While other superstars such as Houston's Carlos Lee, Philadelphia's Chase Utley or Toronto's Vernon Wells have been inked to long-term deals, Minnesota remains peculiarly cautious in refusing to commit to young Joe Mauer beyond 2010. The question is why?
The decision fits a familiar pattern at the tight-fisted Twins front office, which previously let walk such fan favorites as Chuck Knoblauch, David Ortiz, Corey Koskie, A.J. Pierzynski, Jacques Jones and Eddie Guadardo rather than commit limited funds for an uncertain future.
GM Terry Ryan chalks it up not so much to caution as a need for what he calls "flexibility," reasoning that volatile circumstances could dramatically alter value perameters in years to come. Sometimes, as in the case of Koskie and Guadardo, his reserve has paid off. Other times, as with Ortiz, it has blown up in his face.
In Mauer's case, Ryan's hesitance becomes especially puzzling, with the team balking at spending more than $33 million to hold onto the 2006 American League batting champ for any more than a mere four years. This means that the young catcher becomes eligible for a huge payday at 27, and very likely will depart for greener pastures, even though more than any other player -- even Johan Santana or Torii Hunter -- Mauer represents the face of the franchise.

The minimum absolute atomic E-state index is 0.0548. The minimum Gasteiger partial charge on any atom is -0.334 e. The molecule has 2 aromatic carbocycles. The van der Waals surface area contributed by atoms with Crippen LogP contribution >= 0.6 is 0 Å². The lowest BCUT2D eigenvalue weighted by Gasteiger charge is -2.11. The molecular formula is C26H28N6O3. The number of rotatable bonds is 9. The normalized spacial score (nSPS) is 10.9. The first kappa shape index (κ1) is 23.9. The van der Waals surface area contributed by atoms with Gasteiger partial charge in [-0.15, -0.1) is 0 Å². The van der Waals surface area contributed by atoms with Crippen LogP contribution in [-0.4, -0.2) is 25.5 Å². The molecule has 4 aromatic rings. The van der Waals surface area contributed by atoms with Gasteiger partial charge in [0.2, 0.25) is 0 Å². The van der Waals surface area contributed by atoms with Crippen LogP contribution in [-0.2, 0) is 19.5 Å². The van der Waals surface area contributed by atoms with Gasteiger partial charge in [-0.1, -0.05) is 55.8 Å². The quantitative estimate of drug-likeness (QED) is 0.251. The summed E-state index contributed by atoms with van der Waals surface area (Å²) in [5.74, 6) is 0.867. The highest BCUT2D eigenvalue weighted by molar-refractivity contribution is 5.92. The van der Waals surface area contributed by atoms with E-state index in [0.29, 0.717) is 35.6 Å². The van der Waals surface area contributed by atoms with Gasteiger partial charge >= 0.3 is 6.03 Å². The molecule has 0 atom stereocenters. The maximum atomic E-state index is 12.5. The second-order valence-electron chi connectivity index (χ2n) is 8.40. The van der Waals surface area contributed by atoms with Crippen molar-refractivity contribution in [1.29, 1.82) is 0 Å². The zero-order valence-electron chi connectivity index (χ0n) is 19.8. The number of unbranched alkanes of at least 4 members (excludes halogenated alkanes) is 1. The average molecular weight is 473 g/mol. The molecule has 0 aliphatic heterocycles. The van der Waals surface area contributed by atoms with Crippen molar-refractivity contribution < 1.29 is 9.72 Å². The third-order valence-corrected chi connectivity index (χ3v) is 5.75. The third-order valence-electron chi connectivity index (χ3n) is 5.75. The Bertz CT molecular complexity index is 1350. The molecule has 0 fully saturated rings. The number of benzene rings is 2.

Remember, Mauer is the kid who came out of Cretin-Durham Hall, the Catholic school in St. Paul that produced Hall of Famers Dave Winfield and Paul Molitor, and former Blue Jays prospect and Heisman Trophy winner Chris Wenke. Simply put, as a Cretin-Derham alumnus, Mauer's provincial recognition is immeasurable, as are the fan interests, endorsements and ticket sales he generates.
So why not sign Mauer to a longer deal, say six, seven, even eight years with options, as has been seen elsewhere. Why not let Mauer become the next Cal Ripken or Craig Biggio, finish his career in Minnesota? With so much at stake can it be that Ryan's motivation can be summed up as pure , small-market prudence, or are other more canny evaluations at work?
Ryan, a former scouting director and shrewd judge of talent, is no fool. One must keep in mind that Mauer missed 127 games after violently tearing the cartilage in his left knee in 2004. While successful surgery has resurrected Mauer's career, the unfortunate inevitablity is that anyone sustaining an invasive medical procedure such as Mauer's meniscectomy will sooner or later suffer progressive, degenerative, post-traumatic arthritis, especially a catcher. This is a condition that someday may force Barry Bonds, for instance, to undergo knee replacement.
Will Mauer yet have a long and successful career. In all probability yes, or reasonably so. But don't be surprised if that wealthy team that pays for productivity at catcher when Mauer is 27 winds up unexpectedly buying a first baseman, designated hitter or trainer's room haunt before the contract matures. Of this, Ryan may be only too aware.